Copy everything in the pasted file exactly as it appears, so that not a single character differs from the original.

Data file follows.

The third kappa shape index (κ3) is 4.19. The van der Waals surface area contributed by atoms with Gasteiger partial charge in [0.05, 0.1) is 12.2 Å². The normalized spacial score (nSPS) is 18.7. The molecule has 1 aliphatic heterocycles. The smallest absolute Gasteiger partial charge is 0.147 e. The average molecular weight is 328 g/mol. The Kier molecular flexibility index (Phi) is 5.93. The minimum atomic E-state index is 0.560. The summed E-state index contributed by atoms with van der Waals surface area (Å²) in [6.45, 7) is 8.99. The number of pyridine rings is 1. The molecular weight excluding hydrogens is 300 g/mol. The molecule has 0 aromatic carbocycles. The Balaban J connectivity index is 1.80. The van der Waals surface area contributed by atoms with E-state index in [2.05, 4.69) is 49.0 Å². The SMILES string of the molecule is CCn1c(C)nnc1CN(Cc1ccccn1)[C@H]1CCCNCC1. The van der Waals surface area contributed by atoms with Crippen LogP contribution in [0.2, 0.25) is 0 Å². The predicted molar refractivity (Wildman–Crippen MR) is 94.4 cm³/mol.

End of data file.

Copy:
The third kappa shape index (κ3) is 4.19. The van der Waals surface area contributed by atoms with Gasteiger partial charge in [0.05, 0.1) is 12.2 Å². The normalized spacial score (nSPS) is 18.7. The molecule has 1 aliphatic heterocycles. The smallest absolute Gasteiger partial charge is 0.147 e. The average molecular weight is 328 g/mol. The Kier molecular flexibility index (Phi) is 5.93. The minimum atomic E-state index is 0.560. The summed E-state index contributed by atoms with van der Waals surface area (Å²) in [6.45, 7) is 8.99. The number of pyridine rings is 1. The molecular weight excluding hydrogens is 300 g/mol. The molecule has 0 aromatic carbocycles. The Balaban J connectivity index is 1.80. The van der Waals surface area contributed by atoms with E-state index in [2.05, 4.69) is 49.0 Å². The SMILES string of the molecule is CCn1c(C)nnc1CN(Cc1ccccn1)[C@H]1CCCNCC1. The van der Waals surface area contributed by atoms with Crippen LogP contribution in [0.2, 0.25) is 0 Å². The predicted molar refractivity (Wildman–Crippen MR) is 94.4 cm³/mol.